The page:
People who have been to both ends of the Atlantic will notice a big difference in terms of home design. And this is a testament to the different historical experiences between the two cultures.
Americans seem to prefer everything be supersized while Europeans prefer compactness and functionality. Open plan living spaces are common in America while decently distanced rooms or spaces are a staple in Europe.
The kitchen, in particular, offers a good glimpse of these key differences. Below are some kitchen details that separate American and European styles.
Bigger vs. smaller kitchens
Property size, in general, is one of the obvious differences between an American and European home. This concept carries over into the kitchen.
For one, a typical American kitchen will have an open-plan kitchen-diner setup. The latter will encompass as much space as possible for more storage options and counter tops.
However, European style kitchens are smaller. This is because in the past, home design prioritized efficiency over comfort and space & doing more with less essentially. Since there’s not much space for storage, it’s common for Europeans to refresh their stocks weekly.
Additionally, there are usually no seats on a European kitchen’s center island. Cooking and prepping in front of guests and visitors is not encouraged.
Openness vs. protection with windows
American kitchen windows often feature double-hung windows. Some window installations also have window screens that prevent insects and pests from entering the home.
With European style kitchens, openness and natural light is a core concept.
You’ll frequently see shutters instead of window screens. Casement windows are also a common sighting. Regardless of what type, Europeans generally go with options that let in more air and light into their homes.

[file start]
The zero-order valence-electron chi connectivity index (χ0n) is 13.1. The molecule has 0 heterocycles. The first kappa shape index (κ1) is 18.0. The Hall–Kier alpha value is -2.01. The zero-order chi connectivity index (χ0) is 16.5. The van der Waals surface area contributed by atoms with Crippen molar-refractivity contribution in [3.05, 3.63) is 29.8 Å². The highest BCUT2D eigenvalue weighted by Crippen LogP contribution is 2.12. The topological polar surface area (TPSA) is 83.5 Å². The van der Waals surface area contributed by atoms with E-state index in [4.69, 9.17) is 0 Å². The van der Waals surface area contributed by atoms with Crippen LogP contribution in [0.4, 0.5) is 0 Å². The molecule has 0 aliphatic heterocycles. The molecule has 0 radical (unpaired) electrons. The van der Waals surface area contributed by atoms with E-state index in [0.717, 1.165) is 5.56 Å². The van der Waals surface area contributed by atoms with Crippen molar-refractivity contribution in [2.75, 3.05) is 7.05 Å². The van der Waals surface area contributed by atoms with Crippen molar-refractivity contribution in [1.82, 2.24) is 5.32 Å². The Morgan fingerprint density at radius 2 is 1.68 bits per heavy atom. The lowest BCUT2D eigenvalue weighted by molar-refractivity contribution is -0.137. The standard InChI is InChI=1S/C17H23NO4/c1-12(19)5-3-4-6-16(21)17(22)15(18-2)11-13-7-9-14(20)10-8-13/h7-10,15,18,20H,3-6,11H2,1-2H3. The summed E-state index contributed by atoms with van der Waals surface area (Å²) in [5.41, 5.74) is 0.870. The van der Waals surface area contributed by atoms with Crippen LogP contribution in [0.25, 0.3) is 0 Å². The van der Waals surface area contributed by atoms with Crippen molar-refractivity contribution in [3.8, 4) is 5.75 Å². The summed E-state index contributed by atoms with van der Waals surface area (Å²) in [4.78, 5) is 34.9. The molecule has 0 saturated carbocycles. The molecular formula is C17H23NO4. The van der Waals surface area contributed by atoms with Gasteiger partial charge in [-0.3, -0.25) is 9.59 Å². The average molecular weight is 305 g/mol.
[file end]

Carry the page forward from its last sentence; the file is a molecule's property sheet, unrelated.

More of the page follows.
Minimalism vs. abundance in terms of hardware
In many American kitchens, hardware is particularly prominent. Drawer pulls showcase either simple round metal knobs or luxuriously intricate designs. A modern American kitchen often makes use of stainless steel.
The more visual spectacles there are, the better. This design ethos carries over to other areas of the kitchen, from the faucet and vent hood to the cabinet handles.
In contrast, European kitchens will prioritize functionality and minimalism over visuals. As a result, these kitchens exude a nice clean look.
Additionally, in the area of appliances, American kitchens will have an array of devices available. Whether it’s a microwave, food processor, coffee grinder or blender. Again, the more the better. You won’t see this a lot in European kitchens, where people prefer cooking food from scratch and using manual methods.
Framed vs. frameless cabinets
In American homes, you’ll often see framed kitchen cabinets. This frame is comprised of rails and stiles which come together to form the structure (often called face frame).
One of the benefits of this style is that it ensures sturdiness & securing the doors to the frame. Additionally this also creates more appeal and depth and there are a number of ways to customize.
However, with European homes, frameless cabinets are the norm. Without the face frame attached to the cabinet box, it provides more accessibility. Overall, these types of cabinets look simpler and less busy.